also cheer for one "over there," and
I hope that people will not forget
His children are probably too
small to realize anything but a vague
sorrow, but when they grow up per
haps some one will tell them of their
father of whom they will always be
I will inclose a map I drew if
it will be of any use to you.
In conclusion I will say that I am
a Canadian and a volunteer. I have
been in the army since February 1st,
11)1 S, quitting college at that time
to enlist. Should you care to hear
from me again a letter will reach me
at the address on the back of this
WILL SOON DEPART
FOR THE WEST
From Friday's Dally.
Mr. and Mrs. O. P. Newbranch,
who has been visiting in this city
for the past week at the home of
their daughter Mrs. Earl Travis and
family, departed this afternoon for
Omaha, where they will visit for
some time, at the home of their
son Harvey Newbranch and family,
after which they will depart for'the
west going to Los Angeles, where
they will spend some time, and will
make their home on the coast for
RETURNS HOME FROM IMPERIAL
From Friday's Dally.
C. E. Cook returned home from
Imperial, .Nebraska, Tuesday morn-,
ing, of this week, where he had
been spending a few days with old
Cass county friends, and looking
after some business matters. While
at Imperial he made a visit with our
good old Plattsmouth citizens. Mr.
and Mrs. Chas. Shopp, who moved to
that part of the state a few years
ago. Mr. Shopp has been doing
fine since he became aresident of
Chase counts', and Mr. Cook says
that his wheat crop this season is
looking the very best. He enjoyed
his visit very much at the Shopp
You will find a complete line of
School Day books at the Journal of
fice. A beantiful graduation pres
ent. We have an excellent .line to
A Service message
tut ttita as .vu ' i jj 1 1 mm:
I N A N C E like surgery or law is a
special field. Farming is a special field.
The officers of this bank specialize in finance. The
farmers who come to us foradvice get advice on Snance
only. .We do not attempt to show them how to oper
ate their farms without invitation.
The service this bank has to offer farmers has main
ly to do with the financial end of the business check
ing accounts, savings accounts, investments funds for
operating, production, expansion and marketing.
Farmers know what will "pay" in farming opera
tions. Our long experience qualifies us to judge what
will "pay" in financing the farm.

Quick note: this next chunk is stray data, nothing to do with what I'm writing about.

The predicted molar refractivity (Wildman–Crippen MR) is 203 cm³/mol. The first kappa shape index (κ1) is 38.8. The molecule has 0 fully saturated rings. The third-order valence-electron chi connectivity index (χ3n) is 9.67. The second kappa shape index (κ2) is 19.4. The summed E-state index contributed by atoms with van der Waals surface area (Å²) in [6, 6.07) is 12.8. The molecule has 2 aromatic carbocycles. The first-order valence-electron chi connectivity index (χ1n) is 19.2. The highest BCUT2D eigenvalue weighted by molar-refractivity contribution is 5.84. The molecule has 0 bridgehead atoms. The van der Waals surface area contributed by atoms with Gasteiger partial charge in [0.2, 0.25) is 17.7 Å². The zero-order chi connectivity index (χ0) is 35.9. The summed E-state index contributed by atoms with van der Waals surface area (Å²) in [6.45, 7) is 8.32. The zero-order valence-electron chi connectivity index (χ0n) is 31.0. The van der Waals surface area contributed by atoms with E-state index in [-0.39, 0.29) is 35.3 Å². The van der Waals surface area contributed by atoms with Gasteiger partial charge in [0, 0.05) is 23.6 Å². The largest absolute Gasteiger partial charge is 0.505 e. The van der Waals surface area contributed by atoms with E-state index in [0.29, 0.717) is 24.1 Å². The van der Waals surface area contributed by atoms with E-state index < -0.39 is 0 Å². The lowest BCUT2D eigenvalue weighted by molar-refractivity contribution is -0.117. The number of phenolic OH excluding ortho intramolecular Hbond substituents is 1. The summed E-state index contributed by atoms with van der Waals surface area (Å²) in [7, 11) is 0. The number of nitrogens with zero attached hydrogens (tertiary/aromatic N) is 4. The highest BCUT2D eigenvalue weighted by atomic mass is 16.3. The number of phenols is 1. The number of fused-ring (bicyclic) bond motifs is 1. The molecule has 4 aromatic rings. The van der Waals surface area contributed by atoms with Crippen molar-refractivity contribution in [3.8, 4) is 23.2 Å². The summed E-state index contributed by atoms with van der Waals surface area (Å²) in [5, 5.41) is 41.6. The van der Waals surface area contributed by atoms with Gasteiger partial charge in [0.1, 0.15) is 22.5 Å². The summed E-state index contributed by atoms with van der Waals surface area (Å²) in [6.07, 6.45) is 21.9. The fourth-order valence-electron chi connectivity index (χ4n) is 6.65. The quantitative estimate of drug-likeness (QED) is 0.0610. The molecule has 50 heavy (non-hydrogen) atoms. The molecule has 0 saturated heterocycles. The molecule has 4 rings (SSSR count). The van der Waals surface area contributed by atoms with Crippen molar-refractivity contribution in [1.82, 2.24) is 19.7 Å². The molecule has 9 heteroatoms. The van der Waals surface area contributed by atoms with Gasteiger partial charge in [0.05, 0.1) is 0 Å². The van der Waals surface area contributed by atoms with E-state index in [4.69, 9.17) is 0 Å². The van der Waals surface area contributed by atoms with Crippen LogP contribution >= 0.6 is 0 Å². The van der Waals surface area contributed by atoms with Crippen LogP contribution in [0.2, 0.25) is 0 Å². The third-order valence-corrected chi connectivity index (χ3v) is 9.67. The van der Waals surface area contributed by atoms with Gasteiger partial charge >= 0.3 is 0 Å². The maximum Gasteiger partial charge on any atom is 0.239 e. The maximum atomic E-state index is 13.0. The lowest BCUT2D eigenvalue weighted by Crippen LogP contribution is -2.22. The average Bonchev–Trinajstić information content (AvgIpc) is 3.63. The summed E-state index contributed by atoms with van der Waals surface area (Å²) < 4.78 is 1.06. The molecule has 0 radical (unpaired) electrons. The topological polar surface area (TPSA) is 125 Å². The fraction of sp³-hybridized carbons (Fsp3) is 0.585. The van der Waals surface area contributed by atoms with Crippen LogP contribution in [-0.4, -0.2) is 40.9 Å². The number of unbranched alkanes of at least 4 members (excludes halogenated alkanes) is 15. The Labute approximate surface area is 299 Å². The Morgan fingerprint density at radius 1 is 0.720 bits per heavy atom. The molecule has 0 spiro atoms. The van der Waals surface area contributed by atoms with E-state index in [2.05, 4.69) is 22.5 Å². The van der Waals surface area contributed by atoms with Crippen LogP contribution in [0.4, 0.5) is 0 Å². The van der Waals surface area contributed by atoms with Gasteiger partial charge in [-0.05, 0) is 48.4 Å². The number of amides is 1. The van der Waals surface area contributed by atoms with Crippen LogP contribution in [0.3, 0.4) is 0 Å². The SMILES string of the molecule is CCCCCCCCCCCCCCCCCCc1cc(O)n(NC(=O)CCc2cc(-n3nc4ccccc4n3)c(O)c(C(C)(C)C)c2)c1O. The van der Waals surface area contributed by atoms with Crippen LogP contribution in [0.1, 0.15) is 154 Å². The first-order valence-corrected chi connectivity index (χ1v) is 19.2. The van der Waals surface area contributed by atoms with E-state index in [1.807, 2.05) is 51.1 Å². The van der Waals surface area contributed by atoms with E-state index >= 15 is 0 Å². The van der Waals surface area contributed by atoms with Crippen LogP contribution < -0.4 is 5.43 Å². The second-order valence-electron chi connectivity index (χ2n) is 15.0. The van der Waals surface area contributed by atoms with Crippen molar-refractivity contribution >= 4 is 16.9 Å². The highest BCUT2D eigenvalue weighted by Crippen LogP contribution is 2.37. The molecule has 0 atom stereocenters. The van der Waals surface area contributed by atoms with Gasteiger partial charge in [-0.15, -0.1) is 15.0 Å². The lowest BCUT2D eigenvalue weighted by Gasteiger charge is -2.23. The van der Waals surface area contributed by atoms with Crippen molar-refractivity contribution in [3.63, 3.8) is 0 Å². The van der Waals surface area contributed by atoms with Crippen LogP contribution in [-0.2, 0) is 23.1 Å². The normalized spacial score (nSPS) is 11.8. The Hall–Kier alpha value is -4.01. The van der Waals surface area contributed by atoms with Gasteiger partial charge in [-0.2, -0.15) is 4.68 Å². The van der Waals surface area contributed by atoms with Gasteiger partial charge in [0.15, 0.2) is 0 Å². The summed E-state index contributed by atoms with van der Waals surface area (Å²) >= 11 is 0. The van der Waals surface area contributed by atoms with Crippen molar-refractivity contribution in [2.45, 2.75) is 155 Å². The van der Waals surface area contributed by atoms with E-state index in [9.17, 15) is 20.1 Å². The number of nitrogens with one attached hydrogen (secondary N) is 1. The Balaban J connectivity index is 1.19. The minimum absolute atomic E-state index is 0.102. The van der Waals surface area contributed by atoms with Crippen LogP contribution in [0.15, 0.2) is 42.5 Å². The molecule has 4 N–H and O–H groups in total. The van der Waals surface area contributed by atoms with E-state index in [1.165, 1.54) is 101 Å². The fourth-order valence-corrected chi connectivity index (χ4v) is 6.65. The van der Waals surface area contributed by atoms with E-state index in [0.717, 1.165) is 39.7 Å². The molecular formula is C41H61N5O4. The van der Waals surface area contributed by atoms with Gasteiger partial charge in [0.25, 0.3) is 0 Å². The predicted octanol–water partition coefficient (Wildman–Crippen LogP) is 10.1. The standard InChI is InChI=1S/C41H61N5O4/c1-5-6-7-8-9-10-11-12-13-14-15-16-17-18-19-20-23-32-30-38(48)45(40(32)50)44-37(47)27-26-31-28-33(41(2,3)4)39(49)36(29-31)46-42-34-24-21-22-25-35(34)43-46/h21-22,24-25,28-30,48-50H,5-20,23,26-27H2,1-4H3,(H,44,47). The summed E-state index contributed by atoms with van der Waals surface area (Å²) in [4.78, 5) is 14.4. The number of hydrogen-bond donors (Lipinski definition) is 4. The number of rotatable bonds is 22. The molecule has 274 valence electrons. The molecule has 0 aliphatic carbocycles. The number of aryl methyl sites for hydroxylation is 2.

First NatioivaJ Baivk
f Ia.ttsmoath, Nebraska.
BEGIN SUNDAY AT
J. S. SPEARS. OF NEBRASKA CITY
HAS BEEN SECURED TO
LEAD THE EFFORT
Good Music Will Also be a Feature
of the Meeting A Cordial
From Thursday's Taflv.
An evangelistic campaign will be-
Jgin in the Christian church Sun
day, April Cth. This meeting is un
dertaken for the good of the com
munity and for the whole people of
The church has secured Mr. J. R.
Spears, of Nebraska City, to lead the
revival effort and he comes highly
Plattsmouth people, irregardless
of church preference, are urged to
plan their work so as to permit at
tending these meetings and by their
presence help to make them a power
for good in the community. Excel
lent music will be a feature of the
meetings and Mr. Spears will bring
to his hearers a whole gospel preach
ed in the spirit of love and kind
ness. Members of the church are espec
ially urged to furnish the meeting
with the help and influence of their
regular attendance and a cordial wel
come is extended to everyone.
CELEBRATES 85TH " BIRTHDAY.
From Fridays Dally.
Mrs. Sarah Archer, widow of J.
B. Archer, who has been dead for
the past twenty-five years, celebrat
ed her 85th birthday today by a
dinner at the home of her daugh
ter, Mrs. M. E.- Buttery, where Rite
is making her home, and was joined
in the dinner by the family of her
daughter and Rev. and Mrs. D. A.
Youtsey who are delegates from
Elmwood to the convention of the
Christian church here. Mrs. Arch
er was born in Stark county Ohio,
and has lived in Plattsmouth for the
past 32 years. She was in receipt,
of a number of beautiful presents,
and many flowers from her friends
here to attest their love and loyalty
to this aged lady.
GETTING HOUSE UNDER WAY.
From Friday's Tnlly.
A. B. Smijh and workmen are get
ting things in sljape for the erection
of the new home of W. F. Gillispie
and wife, which they are having
constructed in 4his city. The exca
vation for the basement is nearly fin
ished and the lumber is rapidly be
ing hauled to the ground and every
thing gotten in shape to begin work
on the building soon.
For tasty printing you can't go
wrong in having the Journal office
turn out your Job.